Much Aloha Peggy-Sue!
Saturday 6 AM: Clockwork. Chirping birds before the sun, a natural alarm. Snooze button. Back spasms, a natural alarm. No sleep for 2 weeks. Feel like how a Nutcracker looks. Make favorite Ka’u Coffee. Swirling grounds, frothy bloom. Press. It’s the little things. Asprin x4. It’s the little things. Suck it up behind a cup of syrupy hazelnut & caramel notes. Ready & out the door. It’s Farmer’s Market day in Waimea.
7 AM: Downs Grounds booth. Barter a BLT for 2nd cup. Both acceptable addictions. Got to love market days. A tradition as old as civilization. Chef job requirement. Correction: a marked Chef job requirement.
7:30 AM: Kekela Farms for produce. Compositions. Spanish radish and young “baby” carrots, pair with steak dish. This is where images of plates and menu options dance in my head. Sweet dreams.
8:05 AM: Out of the dream into reality. Arrive at the Kitchen. Busy but handling it, staff en pointe. Sweet work, onto menu changes.
8:15 AM: “Chef, Mike is on the phone. He has some nice Ahi, are you interested?” Hell yes, I’ll take that call. “Chef, I have grade A Ahi (tuna). $13.95 per pound, you interested?” Play. It. Cool. “Sure, I can take 20# (lbs.). Thanks Mike.” Perfect timing! I am working on a new dish. Ahi is a perfect protein to experiment with, see if it works.
8:20 AM: “Chef, BB is here about the flooring install.” Handshakes and shoulder tap. “I do not mean to bother you but do you make the decisions for the restaurant?” Red Flags. “Actually, no, I do not. My wife does and she will be in at 10 am.” Haha, sorry Honey. Damn sales people, rats, all the same. Be more like BB.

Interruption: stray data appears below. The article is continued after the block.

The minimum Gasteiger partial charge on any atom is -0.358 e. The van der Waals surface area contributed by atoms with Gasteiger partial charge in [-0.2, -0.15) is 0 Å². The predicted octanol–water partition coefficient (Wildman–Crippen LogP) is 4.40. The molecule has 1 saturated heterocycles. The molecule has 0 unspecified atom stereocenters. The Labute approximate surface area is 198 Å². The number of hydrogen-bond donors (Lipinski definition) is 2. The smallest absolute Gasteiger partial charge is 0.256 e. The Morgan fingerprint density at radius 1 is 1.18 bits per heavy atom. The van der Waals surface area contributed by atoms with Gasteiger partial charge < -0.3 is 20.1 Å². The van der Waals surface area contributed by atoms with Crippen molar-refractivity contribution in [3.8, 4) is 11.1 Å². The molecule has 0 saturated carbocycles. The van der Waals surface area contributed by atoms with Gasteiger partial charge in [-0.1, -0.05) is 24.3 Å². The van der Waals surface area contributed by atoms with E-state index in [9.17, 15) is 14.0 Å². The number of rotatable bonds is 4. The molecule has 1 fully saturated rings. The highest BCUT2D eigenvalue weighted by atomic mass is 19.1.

8:30 AM: BB and I agree on final floor design. Handshakes and another face. Another one! “Chef, I am working on that beer quote and am almost finished.” All the same. “You said that 3 weeks ago and still nothing. You originally told me you were going to have it installed by last Wednesday. Still nothing. I already reached out to another company and am going with them.” “Oh, that is bull shit!” Another one bites the dust. AMF! (Adios Mother F*cker). Don’t let the door hit you on your way out.
8:45 AM: “Chef, we are out of coffee.” Blank stare, processing possibilities. “How are we out of coffee? I bring in 200# at a time. At no point from #140, #100, #80, #20, to #5 POUNDS, did you think, ‘Hey, I might want to tell Chef.’?” Unbelievable. Secret stash.
8:50 AM: “Chef, table 24 cannot believe our coffee is expensive and wants to split one.” There is a reason for everything. It’s top quality & supports a local farm. “No splitting coffee, tell them it’s free refills.” “They also want to split pancakes and ice tea, if the ice tea is free refills.” SMH (slap my head). “No.”
9:00 AM: Computer system for the entire restaurant crashes. Some days, technology doesn’t want to work for you. “OK guys, you need to hand write your tickets. Please write nice so the kitchen is able to read it.” One of my staff writes like a serial killer. Always double check the writing.
9:05 AM: First ticket. Written like shit. “Can you please write nicely? I just asked you.” “Oh, sorry Chef, I forgot.” “It’s been 5 minutes. Get your head together or it’s going to be a long day.”
9:06-10:50 AM: Customer service. Follow the prompts, always 2 hours. Always. Plates dance in and out. Frustration mounting. Why? Serial Killer handwriting. Breakfast items turn to Lunch items. Swear to listen to my local Tech guy next time. Reboot. Computer fixed.
11 AM: Prep cook arrives. “Jackson, let’s clean and roast these veggies. We also need potato ribbons, kabayaki pearls, and some truffle dust for tonight. Did you check the sweet potato in the dehydrator? Let’s see if we can make a salt with them too.”